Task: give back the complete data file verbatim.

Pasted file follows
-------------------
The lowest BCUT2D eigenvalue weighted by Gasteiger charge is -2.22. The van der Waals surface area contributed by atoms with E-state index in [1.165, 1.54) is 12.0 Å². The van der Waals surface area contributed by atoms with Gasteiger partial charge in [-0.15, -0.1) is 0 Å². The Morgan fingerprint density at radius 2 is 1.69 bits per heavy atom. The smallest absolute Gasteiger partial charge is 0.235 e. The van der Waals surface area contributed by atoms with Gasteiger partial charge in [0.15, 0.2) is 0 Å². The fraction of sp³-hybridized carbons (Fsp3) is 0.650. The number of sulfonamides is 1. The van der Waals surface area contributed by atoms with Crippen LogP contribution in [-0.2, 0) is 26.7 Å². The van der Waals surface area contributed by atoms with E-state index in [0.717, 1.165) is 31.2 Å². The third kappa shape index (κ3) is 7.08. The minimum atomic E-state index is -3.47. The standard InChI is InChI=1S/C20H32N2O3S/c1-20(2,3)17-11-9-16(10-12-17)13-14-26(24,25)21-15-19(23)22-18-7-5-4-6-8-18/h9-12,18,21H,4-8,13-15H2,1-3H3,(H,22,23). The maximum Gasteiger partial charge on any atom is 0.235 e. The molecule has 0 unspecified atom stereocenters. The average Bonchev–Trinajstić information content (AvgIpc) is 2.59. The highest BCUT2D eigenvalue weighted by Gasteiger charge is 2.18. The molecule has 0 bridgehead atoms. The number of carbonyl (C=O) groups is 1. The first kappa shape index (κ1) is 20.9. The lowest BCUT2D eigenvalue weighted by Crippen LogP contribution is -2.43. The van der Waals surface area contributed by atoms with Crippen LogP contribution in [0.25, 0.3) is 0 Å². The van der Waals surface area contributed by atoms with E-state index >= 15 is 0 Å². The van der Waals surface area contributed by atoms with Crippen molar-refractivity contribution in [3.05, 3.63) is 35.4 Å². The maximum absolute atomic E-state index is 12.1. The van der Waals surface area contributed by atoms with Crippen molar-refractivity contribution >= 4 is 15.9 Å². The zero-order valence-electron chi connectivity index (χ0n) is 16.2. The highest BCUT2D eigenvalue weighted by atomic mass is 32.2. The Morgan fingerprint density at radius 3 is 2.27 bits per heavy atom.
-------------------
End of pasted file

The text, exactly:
The lowest BCUT2D eigenvalue weighted by Gasteiger charge is -2.22. The van der Waals surface area contributed by atoms with E-state index in [1.165, 1.54) is 12.0 Å². The van der Waals surface area contributed by atoms with Gasteiger partial charge in [-0.15, -0.1) is 0 Å². The Morgan fingerprint density at radius 2 is 1.69 bits per heavy atom. The smallest absolute Gasteiger partial charge is 0.235 e. The van der Waals surface area contributed by atoms with Gasteiger partial charge in [0.15, 0.2) is 0 Å². The fraction of sp³-hybridized carbons (Fsp3) is 0.650. The number of sulfonamides is 1. The van der Waals surface area contributed by atoms with Crippen LogP contribution in [-0.2, 0) is 26.7 Å². The van der Waals surface area contributed by atoms with E-state index in [0.717, 1.165) is 31.2 Å². The third kappa shape index (κ3) is 7.08. The minimum atomic E-state index is -3.47. The standard InChI is InChI=1S/C20H32N2O3S/c1-20(2,3)17-11-9-16(10-12-17)13-14-26(24,25)21-15-19(23)22-18-7-5-4-6-8-18/h9-12,18,21H,4-8,13-15H2,1-3H3,(H,22,23). The maximum Gasteiger partial charge on any atom is 0.235 e. The molecule has 0 unspecified atom stereocenters. The average Bonchev–Trinajstić information content (AvgIpc) is 2.59. The highest BCUT2D eigenvalue weighted by Gasteiger charge is 2.18. The molecule has 0 bridgehead atoms. The number of carbonyl (C=O) groups is 1. The first kappa shape index (κ1) is 20.9. The lowest BCUT2D eigenvalue weighted by Crippen LogP contribution is -2.43. The van der Waals surface area contributed by atoms with Crippen LogP contribution in [0.25, 0.3) is 0 Å². The van der Waals surface area contributed by atoms with E-state index >= 15 is 0 Å². The van der Waals surface area contributed by atoms with Crippen molar-refractivity contribution in [3.05, 3.63) is 35.4 Å². The maximum absolute atomic E-state index is 12.1. The van der Waals surface area contributed by atoms with Crippen molar-refractivity contribution >= 4 is 15.9 Å². The zero-order valence-electron chi connectivity index (χ0n) is 16.2. The highest BCUT2D eigenvalue weighted by atomic mass is 32.2. The Morgan fingerprint density at radius 3 is 2.27 bits per heavy atom.